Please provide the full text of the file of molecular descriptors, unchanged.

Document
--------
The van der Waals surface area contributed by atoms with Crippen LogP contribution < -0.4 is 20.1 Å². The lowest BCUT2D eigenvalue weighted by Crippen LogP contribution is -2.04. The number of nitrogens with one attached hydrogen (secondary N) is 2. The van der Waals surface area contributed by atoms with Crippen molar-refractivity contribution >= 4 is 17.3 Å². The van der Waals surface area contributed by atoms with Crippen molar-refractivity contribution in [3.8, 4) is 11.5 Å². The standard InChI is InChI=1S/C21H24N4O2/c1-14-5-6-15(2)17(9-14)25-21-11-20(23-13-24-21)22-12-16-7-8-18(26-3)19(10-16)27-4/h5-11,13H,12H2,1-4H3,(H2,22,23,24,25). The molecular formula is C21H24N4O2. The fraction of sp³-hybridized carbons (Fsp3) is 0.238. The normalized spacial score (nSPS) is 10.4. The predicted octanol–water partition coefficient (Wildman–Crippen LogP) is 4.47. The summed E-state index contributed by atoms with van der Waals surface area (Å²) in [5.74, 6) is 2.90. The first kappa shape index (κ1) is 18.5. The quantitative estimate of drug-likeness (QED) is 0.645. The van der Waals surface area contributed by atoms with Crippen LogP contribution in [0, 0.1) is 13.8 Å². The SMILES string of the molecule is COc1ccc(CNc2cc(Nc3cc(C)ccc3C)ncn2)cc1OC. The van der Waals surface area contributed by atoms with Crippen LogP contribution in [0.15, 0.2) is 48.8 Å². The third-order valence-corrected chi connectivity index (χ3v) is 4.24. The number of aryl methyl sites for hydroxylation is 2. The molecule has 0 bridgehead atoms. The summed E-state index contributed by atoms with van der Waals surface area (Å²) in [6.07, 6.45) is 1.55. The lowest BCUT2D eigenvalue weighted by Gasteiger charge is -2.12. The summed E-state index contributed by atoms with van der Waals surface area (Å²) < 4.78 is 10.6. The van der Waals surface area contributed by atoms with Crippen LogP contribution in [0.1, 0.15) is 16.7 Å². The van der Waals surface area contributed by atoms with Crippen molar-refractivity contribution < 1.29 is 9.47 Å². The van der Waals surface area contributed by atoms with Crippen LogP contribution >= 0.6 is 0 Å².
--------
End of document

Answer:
The van der Waals surface area contributed by atoms with Crippen LogP contribution < -0.4 is 20.1 Å². The lowest BCUT2D eigenvalue weighted by Crippen LogP contribution is -2.04. The number of nitrogens with one attached hydrogen (secondary N) is 2. The van der Waals surface area contributed by atoms with Crippen molar-refractivity contribution >= 4 is 17.3 Å². The van der Waals surface area contributed by atoms with Crippen molar-refractivity contribution in [3.8, 4) is 11.5 Å². The standard InChI is InChI=1S/C21H24N4O2/c1-14-5-6-15(2)17(9-14)25-21-11-20(23-13-24-21)22-12-16-7-8-18(26-3)19(10-16)27-4/h5-11,13H,12H2,1-4H3,(H2,22,23,24,25). The molecular formula is C21H24N4O2. The fraction of sp³-hybridized carbons (Fsp3) is 0.238. The normalized spacial score (nSPS) is 10.4. The predicted octanol–water partition coefficient (Wildman–Crippen LogP) is 4.47. The summed E-state index contributed by atoms with van der Waals surface area (Å²) in [5.74, 6) is 2.90. The first kappa shape index (κ1) is 18.5. The quantitative estimate of drug-likeness (QED) is 0.645. The van der Waals surface area contributed by atoms with Crippen LogP contribution in [0, 0.1) is 13.8 Å². The SMILES string of the molecule is COc1ccc(CNc2cc(Nc3cc(C)ccc3C)ncn2)cc1OC. The van der Waals surface area contributed by atoms with Crippen LogP contribution in [0.15, 0.2) is 48.8 Å². The third-order valence-corrected chi connectivity index (χ3v) is 4.24. The number of aryl methyl sites for hydroxylation is 2. The molecule has 0 bridgehead atoms. The summed E-state index contributed by atoms with van der Waals surface area (Å²) in [6.07, 6.45) is 1.55. The lowest BCUT2D eigenvalue weighted by Gasteiger charge is -2.12. The summed E-state index contributed by atoms with van der Waals surface area (Å²) < 4.78 is 10.6. The van der Waals surface area contributed by atoms with Crippen LogP contribution in [0.1, 0.15) is 16.7 Å². The van der Waals surface area contributed by atoms with Crippen molar-refractivity contribution < 1.29 is 9.47 Å². The van der Waals surface area contributed by atoms with Crippen LogP contribution >= 0.6 is 0 Å².